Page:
As interest rates for personal loans tend to be lower than credit cards, you might wonder why people bother with credit cards at all? Personal loans have their own limitations, however, making them better suited for targeted spending—typically to fund unexpected expenses, home improvements, or to consolidate debt.
What is a personal loan?
Personal loans are installment loans, which means that you get a lump sum right away but you’ll have to pay fixed monthly payments and interest rates. This differs from revolving credit (i.e., a credit card), which allows you to borrow more at any time with no fixed schedule to pay off the balance (although there are small minimum payments that come with late fees).
Personal loans lump sums range from $1,000 to $50,000, to be paid back in a span of 12-60 months. Your credit score determines the interest rate, which on average is 9.5 percent, compared to about 16% for credit cards, according to Bankrate.
The downside to personal loansSince personal loans have fixed installments, you’ll have to pay the same payment each month without any flexibility to pay less. With less flexibility, you take on more debt risk—if you’re already using a loan to pay for an unexpected expense like a car repair, who’s to say the car won’t break down again?Personal loans can have lower interest rates than credit cards, but they also have significant “origination fees” rolled into the monthly payments, which can offset potential savings. These feestypically range from one percent to eight percent of the loan amount, per Nerdwallet. Make no mistake, this is money straight out of your wallet: a five percent origination fee for a $20,000 loan will cost you $1,00. (Not all lenders charge an origination fee on personal loans, but they might limit the amount you can spend).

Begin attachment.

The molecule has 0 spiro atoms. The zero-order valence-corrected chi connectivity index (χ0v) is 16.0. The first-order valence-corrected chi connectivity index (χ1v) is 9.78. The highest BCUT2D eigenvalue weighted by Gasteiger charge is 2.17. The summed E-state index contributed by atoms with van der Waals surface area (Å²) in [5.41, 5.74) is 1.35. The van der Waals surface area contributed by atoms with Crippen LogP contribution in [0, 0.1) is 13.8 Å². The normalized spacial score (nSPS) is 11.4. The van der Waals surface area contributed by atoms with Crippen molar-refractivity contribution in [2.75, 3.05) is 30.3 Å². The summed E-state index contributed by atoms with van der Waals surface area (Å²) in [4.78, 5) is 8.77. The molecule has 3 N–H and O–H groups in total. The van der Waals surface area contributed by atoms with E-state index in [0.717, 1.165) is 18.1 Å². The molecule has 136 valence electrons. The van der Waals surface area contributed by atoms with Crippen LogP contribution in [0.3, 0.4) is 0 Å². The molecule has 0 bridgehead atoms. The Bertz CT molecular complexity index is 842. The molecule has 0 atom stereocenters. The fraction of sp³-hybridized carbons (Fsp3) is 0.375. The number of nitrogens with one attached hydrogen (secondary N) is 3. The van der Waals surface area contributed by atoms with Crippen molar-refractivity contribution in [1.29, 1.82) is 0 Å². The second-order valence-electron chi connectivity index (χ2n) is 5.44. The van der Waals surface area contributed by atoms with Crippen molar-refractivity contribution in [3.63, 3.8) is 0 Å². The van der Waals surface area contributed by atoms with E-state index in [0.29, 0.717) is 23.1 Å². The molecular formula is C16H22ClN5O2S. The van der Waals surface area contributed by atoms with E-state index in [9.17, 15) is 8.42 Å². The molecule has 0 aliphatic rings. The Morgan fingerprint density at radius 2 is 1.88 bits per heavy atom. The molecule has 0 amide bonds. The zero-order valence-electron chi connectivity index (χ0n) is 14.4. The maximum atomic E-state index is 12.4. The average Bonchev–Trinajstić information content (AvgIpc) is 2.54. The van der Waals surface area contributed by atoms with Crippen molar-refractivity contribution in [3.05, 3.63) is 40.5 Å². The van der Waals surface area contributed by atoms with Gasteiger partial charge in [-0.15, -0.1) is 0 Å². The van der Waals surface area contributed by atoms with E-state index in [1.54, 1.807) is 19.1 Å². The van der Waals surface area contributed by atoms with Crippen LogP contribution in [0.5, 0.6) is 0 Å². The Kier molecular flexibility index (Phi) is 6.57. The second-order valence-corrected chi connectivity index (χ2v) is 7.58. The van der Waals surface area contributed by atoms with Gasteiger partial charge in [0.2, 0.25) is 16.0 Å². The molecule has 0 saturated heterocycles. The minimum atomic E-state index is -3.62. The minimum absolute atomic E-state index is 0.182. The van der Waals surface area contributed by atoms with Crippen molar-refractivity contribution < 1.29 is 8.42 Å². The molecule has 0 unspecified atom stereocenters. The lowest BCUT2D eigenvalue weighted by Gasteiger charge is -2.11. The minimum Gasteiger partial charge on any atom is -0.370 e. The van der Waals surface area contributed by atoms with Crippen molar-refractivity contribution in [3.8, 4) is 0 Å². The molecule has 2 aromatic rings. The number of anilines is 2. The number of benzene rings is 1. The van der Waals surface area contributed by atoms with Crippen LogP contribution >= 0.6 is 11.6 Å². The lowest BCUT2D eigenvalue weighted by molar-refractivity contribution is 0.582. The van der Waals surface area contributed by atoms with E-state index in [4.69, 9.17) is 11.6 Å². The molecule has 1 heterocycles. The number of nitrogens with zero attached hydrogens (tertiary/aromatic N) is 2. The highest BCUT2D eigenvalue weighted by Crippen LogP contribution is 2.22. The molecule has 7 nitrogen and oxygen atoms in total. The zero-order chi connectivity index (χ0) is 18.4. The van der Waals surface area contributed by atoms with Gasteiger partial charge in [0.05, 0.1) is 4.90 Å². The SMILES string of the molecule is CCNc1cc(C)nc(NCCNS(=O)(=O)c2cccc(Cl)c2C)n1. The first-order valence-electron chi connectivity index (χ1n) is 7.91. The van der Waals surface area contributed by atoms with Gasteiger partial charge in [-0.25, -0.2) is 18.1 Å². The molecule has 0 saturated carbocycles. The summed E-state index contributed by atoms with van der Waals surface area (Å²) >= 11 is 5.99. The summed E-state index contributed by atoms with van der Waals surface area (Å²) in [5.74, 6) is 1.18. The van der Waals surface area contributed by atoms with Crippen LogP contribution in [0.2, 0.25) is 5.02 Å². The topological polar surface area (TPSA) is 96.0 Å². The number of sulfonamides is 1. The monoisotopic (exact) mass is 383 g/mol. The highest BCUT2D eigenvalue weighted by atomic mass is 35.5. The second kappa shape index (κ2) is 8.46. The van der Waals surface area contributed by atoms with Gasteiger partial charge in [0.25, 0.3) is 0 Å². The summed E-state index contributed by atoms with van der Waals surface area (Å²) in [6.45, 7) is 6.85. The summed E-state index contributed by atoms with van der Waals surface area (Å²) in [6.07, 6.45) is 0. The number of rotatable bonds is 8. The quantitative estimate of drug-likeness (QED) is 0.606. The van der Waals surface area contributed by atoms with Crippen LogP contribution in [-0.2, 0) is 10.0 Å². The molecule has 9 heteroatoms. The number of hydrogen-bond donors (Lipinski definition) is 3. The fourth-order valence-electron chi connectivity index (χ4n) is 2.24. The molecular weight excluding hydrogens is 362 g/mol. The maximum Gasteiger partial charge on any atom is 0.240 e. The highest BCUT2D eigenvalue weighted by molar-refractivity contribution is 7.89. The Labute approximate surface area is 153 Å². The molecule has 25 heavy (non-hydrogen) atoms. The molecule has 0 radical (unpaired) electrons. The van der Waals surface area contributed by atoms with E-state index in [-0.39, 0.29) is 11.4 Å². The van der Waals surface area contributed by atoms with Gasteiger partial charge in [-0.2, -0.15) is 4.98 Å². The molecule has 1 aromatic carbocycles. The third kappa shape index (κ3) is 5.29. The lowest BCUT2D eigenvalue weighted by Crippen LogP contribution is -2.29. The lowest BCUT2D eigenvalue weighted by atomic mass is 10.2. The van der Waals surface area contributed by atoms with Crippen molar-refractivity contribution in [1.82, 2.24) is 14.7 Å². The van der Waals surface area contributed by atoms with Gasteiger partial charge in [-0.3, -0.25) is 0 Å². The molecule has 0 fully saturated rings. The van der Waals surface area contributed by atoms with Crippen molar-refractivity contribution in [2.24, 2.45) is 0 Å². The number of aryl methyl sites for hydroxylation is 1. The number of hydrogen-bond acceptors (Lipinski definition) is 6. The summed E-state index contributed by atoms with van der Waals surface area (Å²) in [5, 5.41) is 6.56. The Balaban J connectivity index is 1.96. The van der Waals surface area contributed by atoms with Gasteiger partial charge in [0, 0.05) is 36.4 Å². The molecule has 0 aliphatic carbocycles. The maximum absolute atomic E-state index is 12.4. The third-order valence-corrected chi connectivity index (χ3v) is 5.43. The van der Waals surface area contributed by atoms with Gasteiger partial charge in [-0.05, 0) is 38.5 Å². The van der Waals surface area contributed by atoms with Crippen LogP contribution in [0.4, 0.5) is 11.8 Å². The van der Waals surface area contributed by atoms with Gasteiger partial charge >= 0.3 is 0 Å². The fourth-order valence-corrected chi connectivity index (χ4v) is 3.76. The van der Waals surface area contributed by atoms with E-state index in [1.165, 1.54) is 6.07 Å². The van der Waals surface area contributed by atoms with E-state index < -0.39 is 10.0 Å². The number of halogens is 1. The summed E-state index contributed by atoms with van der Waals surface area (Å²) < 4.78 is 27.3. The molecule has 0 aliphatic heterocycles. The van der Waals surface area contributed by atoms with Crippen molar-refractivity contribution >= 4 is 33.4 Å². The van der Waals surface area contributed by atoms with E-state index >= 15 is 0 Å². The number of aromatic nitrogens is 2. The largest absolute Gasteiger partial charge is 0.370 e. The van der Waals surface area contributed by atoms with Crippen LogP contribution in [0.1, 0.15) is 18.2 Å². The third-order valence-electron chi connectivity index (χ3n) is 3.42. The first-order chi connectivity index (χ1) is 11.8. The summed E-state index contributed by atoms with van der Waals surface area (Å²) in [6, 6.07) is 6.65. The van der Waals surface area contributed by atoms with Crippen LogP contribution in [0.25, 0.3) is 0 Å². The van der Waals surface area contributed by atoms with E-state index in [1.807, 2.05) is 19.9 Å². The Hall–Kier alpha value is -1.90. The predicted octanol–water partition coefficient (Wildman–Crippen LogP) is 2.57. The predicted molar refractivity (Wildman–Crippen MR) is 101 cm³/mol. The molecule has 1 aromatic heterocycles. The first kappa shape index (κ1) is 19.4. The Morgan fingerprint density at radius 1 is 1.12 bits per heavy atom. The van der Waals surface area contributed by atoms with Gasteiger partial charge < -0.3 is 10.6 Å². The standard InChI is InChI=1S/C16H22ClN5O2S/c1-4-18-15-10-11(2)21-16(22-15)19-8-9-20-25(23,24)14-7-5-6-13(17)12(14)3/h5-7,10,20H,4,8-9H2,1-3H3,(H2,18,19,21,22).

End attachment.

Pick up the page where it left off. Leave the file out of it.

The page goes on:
If you have a middling-to-poor credit score, you probably won’t get an interest rate much better than a credit card. Without the advantage of a lower interest rate, personal loans are simply a less convenient form of credit.
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Before committing to a personal loan, do the math and make sure it’s right for you. In some cases, a credit card might actually be the better option, especially for smaller amounts of credit.
What personal loans are good for
Personal loans make the most sense when you have stable income and want to pay for a fixed one-time expense that you can cover with more time to pay it off. Most commonly this includes: